The troops, it is agreed by all observers, also seized whatever valuables they could find in and around the citadel. Markham records that they “dispersed” all over the mountain-top and that the Emperor’s treasury was “soon entirely rifled”.
The nearby church of Madhane Alam, literally, the Saviour of the World, or at least its eqa bet, or store house, was apparently looted, though this action, constituting as it did a gross act of sacrilege, is glossed over in the British accounts. It is, however, evident that most of the many religious manuscripts, crosses, and other ecclesiastical objects acquired by the British troops at Maqdala could only have come from one or other of the its two churches. Several Ethiopian manuscripts later brought to Britain moreover contain tell-tale inscriptions to the effect that they belonged to Madhane Alem Church, while a manuscript in the Bodleian Library in Oxford, (M.S. Aeth. d. 1) bears a pencil note, in English, stating that it was “taken from a church at Maqdala in 1868”, i.e. the year of the Expedition.
One of the tabots, or altar slabs, in the British Museum, is likewise incised with the words “TABOTA MADHANA ALAM”, i.e.
Tabot of Madhane Alam.
The loot from Maqdala, according to Stanley, included “an infinite variety of gold, and silver and brass crosses”, as well as “heaps of parchment royally illuminated”, and many other articles which were, before long, “scattered in infinite bewilderment and confusion until they dotted the whole surface of the rocky citadel, the slopes of the hill and the entire road to the [British] camp two miles off”.
III. SIR RICHARD HOLMES
One of those present at this act of plunder was Richard, later Sir Richard, Holmes, Assistant in the British Museum’s Department of Manuscripts, who had been appointed the Expedition’s archaeologist”. He claimed in an official British Museum report that the British flag had “not been waved …much more than ten minutes” before he himself had entered the fort. Shortlynafterwards, at dusk, he met a British soldier, who was carrying the crown of the Abun, i.e. the Head of the Ethiopian Church, and a “solid gold chalice weighing at least 6lbs”. Holmes succeeded in purchasing both for £4 Sterling. He was, on the same occasion, also offered several large manuscripts, but declined them because
they were, he says, too heavy to carry!
The British military authorities, which, in accordance with the custom of the day, saw no objection to the principle of plunder, sought, however, to regularise it: to render the distribution of booty “fairer”, and in effect to ensure that officers, and others with ample funds, could acquire the lion’s share – at the expense of the ordinary soldiers.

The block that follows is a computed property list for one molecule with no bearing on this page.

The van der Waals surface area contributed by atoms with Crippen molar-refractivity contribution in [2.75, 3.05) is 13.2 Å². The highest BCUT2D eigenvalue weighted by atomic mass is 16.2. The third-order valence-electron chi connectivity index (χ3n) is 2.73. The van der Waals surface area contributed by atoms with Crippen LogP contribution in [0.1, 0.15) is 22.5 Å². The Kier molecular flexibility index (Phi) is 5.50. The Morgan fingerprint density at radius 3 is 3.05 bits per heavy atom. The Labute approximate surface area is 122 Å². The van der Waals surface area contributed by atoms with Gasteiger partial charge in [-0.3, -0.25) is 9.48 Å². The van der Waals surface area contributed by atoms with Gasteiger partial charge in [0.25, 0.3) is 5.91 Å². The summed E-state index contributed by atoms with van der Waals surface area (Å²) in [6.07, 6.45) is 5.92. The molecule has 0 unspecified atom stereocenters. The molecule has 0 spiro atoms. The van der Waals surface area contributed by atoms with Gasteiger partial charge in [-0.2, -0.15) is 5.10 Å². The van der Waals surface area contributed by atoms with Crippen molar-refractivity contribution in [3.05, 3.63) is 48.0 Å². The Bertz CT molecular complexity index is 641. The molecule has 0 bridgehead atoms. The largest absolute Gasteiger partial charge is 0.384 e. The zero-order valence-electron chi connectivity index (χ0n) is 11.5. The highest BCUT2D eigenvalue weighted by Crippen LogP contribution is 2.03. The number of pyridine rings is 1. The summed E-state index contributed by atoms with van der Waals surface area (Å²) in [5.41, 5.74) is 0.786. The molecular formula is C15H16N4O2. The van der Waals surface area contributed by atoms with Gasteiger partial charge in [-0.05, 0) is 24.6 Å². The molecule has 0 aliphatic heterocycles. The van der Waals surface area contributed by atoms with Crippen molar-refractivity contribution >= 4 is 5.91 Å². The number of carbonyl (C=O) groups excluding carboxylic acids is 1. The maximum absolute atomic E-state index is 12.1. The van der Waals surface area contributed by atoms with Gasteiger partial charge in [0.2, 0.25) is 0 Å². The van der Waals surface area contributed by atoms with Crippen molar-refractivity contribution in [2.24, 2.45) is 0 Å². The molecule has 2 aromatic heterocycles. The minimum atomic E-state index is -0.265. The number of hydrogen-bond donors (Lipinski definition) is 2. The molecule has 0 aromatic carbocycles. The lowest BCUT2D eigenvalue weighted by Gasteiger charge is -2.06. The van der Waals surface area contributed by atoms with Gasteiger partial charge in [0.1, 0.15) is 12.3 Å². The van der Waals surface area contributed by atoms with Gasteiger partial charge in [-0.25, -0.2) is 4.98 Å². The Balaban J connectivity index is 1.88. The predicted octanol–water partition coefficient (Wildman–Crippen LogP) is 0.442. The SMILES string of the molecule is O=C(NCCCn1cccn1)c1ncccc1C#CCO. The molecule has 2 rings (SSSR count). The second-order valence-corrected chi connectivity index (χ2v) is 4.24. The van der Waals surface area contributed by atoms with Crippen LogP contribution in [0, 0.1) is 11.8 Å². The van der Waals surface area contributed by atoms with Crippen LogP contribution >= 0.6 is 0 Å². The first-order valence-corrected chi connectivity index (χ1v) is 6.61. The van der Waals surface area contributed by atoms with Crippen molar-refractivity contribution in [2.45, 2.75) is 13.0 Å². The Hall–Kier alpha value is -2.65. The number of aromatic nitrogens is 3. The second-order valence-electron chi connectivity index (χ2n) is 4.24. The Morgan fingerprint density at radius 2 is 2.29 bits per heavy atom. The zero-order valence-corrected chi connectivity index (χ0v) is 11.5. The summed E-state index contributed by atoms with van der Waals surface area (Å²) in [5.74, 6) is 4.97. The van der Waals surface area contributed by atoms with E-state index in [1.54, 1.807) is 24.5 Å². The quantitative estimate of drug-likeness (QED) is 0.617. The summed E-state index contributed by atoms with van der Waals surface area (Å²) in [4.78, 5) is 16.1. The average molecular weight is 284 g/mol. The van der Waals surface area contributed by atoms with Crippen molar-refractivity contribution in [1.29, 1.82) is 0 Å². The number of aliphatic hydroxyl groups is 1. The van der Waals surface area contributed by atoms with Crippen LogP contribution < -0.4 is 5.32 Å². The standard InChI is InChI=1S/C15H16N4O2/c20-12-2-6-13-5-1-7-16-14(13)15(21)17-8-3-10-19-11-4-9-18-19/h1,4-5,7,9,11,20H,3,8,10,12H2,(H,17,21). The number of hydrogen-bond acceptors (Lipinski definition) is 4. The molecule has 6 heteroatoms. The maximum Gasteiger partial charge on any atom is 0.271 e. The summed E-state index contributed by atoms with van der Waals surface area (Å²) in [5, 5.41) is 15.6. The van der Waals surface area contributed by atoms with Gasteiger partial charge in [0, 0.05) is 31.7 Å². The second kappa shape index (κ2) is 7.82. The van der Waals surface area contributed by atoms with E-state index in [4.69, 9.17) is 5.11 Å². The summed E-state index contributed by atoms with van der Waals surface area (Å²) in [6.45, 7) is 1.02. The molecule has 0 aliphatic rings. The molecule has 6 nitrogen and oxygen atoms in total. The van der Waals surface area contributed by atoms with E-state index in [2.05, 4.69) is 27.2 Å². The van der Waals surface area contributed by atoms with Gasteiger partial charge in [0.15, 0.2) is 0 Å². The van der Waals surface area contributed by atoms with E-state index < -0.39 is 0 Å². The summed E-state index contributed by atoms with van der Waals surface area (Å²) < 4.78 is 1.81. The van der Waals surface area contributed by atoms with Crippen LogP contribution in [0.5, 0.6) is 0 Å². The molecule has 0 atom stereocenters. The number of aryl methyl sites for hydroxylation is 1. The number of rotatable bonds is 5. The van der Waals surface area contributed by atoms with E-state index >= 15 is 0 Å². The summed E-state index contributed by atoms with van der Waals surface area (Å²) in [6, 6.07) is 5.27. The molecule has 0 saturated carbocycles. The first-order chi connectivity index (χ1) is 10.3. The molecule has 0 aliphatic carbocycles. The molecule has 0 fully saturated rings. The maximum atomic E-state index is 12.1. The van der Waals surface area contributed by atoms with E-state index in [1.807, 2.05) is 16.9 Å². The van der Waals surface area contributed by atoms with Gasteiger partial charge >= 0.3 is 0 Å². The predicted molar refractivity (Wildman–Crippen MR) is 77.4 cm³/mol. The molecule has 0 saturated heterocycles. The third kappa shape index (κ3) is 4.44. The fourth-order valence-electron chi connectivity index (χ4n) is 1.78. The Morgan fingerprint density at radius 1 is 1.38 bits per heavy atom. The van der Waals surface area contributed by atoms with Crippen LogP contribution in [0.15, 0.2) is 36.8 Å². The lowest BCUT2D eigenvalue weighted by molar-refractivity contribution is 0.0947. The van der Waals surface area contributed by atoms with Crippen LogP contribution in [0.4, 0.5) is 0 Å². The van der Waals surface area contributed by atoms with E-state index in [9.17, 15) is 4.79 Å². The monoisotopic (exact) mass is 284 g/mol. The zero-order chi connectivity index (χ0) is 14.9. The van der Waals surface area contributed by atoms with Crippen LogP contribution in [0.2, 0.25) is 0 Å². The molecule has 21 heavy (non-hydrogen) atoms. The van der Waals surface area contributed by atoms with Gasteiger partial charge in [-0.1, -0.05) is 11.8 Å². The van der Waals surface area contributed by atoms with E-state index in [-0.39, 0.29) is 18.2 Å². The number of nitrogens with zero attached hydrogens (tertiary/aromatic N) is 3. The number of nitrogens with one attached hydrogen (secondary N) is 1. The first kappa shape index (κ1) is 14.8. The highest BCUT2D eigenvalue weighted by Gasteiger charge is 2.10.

The loot from Maqdala was accordingly collected, on Napier’s orders, for subsequent auction.
IV. THE BURNING OF MAQDALA
Steps were meanwhile taken by the British military authorities, on the afternoon 17 April, entirely to destroy the city. Working parties, according to a British officer, Captain Hozier, laid mines under the gate and other defences, as well as Tewodros’s artillery, which had been cast with great difficulty by the Emperor’s European artisans. The fort was then blown up, together, Markham notes,with an “an ill-fated cow”, who, unfortunately for her, happened to be present at that moment. The Emperor’s palace and all other buildings, including the church of Madhane Alam, were next set on fire. The conflagration, Hozier reports, “spread quickly from habitation to habitation and sent up a heavy cloud of dense smoke
which could be seen for many miles”.
The British troops then secured “good positions”, Stanley states,
“from whence the mighty conflagration …could be seen to
Describing the destruction of Tewodros’s capital in some detail,
“The easterly wind gradually grew stronger, fanning incipient
tongues of flame visible on the roofs of houses until they grew
larger under the skilful nursing and finally sprang aloft in crimson
jets, darting upward and then circling round on their centres as the